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My Acting Debut


Institutionalized discrimination. What is it?

“If a particular group is disproportionately absent in comparison to the pool of those possessing the relevant skills, discrimination is occurring even if it is impossible to document specific individual instances.” – Jo Freeman

Have you noticed that minority students are disproportionately absent from high school graduations across this country? It is a fact that Black and Hispanic youth are more likely than non-Hispanic whites to drop out of high school. In 2004, 12 percent of blacks and 24 percent of Hispanics ages 16 to 24 had not graduated from high school, compared with 7 percent of non-Hispanic whites.

This leads me to the question, are certain high schools with low minority graduation rates limiting social and economic opportunities for those who attend these schools? I think so. We face numerous problems as we commit ourselves to challenging the exclusion of many Americans from full participation in our society, and one major problem is public education.

Today at El Valor, I did something I’ve never done before… I “acted” in a commercial! (I played the part of a science teacher and steamed up a pair of goggles.) It is a commercial to be aired on TV meant to show parents that they have options when it comes to high schools for their children. Options like private schools that offer financial assistance, charter schools and magnet schools. Going to high school is a life changing experience, where a child becomes a young adult. The quality of the high school helps determine if and where a student goes to college. The student’s peer group in high school plays a huge part in his or her academic success. And this is what parents want for their children: academic success.

Across this country, the academic institutions called high schools that many of us remember so fondly (though hopefully NOT as the best years of our lives) are not the safe halls of academia we might recall. I once worked in a school where I saw the police paddy wagon parked nearly everyday after school, waiting to arrest students who were known participants in criminal behavior, mostly drugs and gang violence. Is this where you’d want your child to go to high school? It certainly offered little in the ways of academic success.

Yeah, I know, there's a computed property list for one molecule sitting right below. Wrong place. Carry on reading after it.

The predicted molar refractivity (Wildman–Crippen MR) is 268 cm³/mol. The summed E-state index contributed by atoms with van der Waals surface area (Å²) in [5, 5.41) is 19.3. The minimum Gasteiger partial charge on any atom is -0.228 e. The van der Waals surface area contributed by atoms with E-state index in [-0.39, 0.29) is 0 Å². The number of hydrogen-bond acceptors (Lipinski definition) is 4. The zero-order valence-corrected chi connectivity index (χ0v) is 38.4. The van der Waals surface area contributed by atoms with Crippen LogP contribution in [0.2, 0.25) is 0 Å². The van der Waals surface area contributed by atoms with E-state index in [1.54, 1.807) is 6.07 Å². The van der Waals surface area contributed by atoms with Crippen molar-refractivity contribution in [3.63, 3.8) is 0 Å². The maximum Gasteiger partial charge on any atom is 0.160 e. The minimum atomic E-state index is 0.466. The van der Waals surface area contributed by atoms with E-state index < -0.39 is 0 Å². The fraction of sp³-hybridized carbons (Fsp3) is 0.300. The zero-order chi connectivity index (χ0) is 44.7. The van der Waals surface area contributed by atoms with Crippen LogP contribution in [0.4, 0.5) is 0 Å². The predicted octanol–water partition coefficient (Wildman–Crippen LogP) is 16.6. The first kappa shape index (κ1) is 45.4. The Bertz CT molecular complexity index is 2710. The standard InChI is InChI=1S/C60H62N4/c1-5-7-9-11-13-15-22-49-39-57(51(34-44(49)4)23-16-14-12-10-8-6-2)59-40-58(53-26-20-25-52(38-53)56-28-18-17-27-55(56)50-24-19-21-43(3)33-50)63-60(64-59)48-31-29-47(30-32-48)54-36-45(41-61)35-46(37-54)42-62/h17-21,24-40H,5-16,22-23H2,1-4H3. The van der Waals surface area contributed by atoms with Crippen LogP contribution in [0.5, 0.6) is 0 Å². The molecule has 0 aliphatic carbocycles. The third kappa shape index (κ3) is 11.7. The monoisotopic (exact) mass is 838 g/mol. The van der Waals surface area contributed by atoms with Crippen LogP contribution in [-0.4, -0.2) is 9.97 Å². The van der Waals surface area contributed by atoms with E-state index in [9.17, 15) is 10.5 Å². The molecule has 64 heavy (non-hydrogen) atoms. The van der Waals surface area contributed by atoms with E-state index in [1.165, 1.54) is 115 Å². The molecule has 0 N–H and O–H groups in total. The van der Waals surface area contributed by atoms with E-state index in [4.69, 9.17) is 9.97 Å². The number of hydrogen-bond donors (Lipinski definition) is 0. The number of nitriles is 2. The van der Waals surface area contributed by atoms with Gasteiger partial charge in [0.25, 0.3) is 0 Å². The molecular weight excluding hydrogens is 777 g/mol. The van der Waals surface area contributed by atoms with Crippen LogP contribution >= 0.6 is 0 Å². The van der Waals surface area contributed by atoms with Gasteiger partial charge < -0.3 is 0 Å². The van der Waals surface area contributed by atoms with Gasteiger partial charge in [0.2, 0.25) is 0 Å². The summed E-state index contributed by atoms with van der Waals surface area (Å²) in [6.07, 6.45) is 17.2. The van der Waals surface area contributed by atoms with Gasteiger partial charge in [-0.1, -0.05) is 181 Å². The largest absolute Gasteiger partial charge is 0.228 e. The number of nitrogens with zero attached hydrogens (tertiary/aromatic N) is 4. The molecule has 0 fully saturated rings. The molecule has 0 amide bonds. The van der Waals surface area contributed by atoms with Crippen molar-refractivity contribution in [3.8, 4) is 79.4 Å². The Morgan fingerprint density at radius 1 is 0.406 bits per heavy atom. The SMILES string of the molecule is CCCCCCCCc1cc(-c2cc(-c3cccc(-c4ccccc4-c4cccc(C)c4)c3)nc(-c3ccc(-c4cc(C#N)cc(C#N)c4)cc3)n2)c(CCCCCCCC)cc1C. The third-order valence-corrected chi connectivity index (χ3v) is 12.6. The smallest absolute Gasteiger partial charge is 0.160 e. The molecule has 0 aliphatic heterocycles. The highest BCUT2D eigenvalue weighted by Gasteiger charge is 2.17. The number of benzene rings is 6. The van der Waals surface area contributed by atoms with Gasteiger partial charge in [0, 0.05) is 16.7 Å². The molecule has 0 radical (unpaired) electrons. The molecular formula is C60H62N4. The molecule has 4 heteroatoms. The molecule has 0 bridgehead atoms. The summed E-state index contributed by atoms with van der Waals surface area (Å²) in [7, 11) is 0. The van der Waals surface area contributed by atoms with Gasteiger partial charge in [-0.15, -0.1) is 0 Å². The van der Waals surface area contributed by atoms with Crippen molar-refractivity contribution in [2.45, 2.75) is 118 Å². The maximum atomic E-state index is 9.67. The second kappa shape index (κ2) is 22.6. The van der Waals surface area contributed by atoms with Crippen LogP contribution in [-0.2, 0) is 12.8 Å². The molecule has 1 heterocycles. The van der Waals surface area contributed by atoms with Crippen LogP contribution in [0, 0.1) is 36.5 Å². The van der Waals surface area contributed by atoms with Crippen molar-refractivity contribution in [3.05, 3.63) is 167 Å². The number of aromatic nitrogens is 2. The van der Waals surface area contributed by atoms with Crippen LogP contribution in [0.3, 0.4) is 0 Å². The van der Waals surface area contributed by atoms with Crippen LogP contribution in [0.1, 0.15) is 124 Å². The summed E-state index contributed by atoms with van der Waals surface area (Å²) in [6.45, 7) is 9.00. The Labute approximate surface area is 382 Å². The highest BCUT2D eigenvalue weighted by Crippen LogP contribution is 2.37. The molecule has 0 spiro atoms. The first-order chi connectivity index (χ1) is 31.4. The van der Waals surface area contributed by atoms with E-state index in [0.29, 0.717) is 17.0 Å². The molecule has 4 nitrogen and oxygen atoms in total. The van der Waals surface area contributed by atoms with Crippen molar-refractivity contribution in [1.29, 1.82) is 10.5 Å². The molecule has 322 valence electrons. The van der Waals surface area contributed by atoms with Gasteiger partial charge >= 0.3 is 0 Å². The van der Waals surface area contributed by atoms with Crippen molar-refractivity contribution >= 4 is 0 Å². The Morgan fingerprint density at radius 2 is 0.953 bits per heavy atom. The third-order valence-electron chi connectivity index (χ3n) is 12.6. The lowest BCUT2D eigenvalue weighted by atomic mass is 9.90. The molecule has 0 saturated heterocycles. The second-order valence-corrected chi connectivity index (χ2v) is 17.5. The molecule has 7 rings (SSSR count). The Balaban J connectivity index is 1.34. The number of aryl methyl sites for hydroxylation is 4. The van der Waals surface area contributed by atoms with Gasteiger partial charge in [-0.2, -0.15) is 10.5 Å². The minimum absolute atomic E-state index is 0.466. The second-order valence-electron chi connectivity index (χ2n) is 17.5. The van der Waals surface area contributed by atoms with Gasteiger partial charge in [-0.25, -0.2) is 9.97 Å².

The inequality of education in this country is unacceptable. The challenges we face today in many public schools include the lingering effects of racism and poverty. Until we face these challenges, they will perpetuate institutionalized discrimination as proven in the dropout rates, as well as incarceration rates.

But how can we change what we often do not see? Educating communities about school choice seems like a good place to start, though there are many more students than there are good schools from which to choose. Until we, as American citizens, start wanting academic success for every child in this country the way we want academic success for our own children, institutionalized discrimination will continue.


I agree with you to a certain point. I was never a formal teacher, but I have taught inner city classes for a few years as an informal educator. What I noticed is that the majority of programs that the government supports and/or that are grant funded go to inner city schools. On the surface this seems like a great idea, mostly b/c these students would not normally get these types of opportunities and programs. However, what I've noticed is that the programs I have been a part of, for the most part, are a waste of time. The kids that I have been around do not have basic needs met. They do not sleep enough, they do not get enough attention at home b/c they have numerous brothers and sisters, etc. So how would they benefit from something extra? The kids are not prepared to come to school to do anything productive. I think much more responsibility should be put on the parent than the education system. I heard that when school starts the public school system is going to be giving away free things to kids that attend school? Shouldn't this be the parents responsibility? From what I've seen the classes are not overcrowded like they were when I went to school, in fact they are cut in half (approx 15/class). It upsets me a little to see these great programs not used to their potential b/c the kids 'aren't there.' Personally I'd rather see these programs in schools that would take them more seriously.

The answer to this problem is right in front of our faces. The solution is a “Voucher” system, yes as a public school teacher this kills me to say. This was proposed by our president and has been fought ever since. I used to think that “Vouchers” were a terrible idea and they would destroy the public school system however, I now believe that they might be a good thing. They will even the playing field.
The problem is not racism or a lack of funding. I live / work in the meto St. Louis area. I was shocked to learn that the City of St. Louis school district receives more money per student than any other district in the area. This just tells me that they are not spending their money appropriately.
I upsets me every time I hear someone say that the reason schools are not doing well is because of racism. I look around me and I teach in a 99% black school, yet over 80% of the teachers are white. The reason schools are not doing well is not because of racism it’s because our society does not value education. We need to get our parents involved and hold them responsible for their children.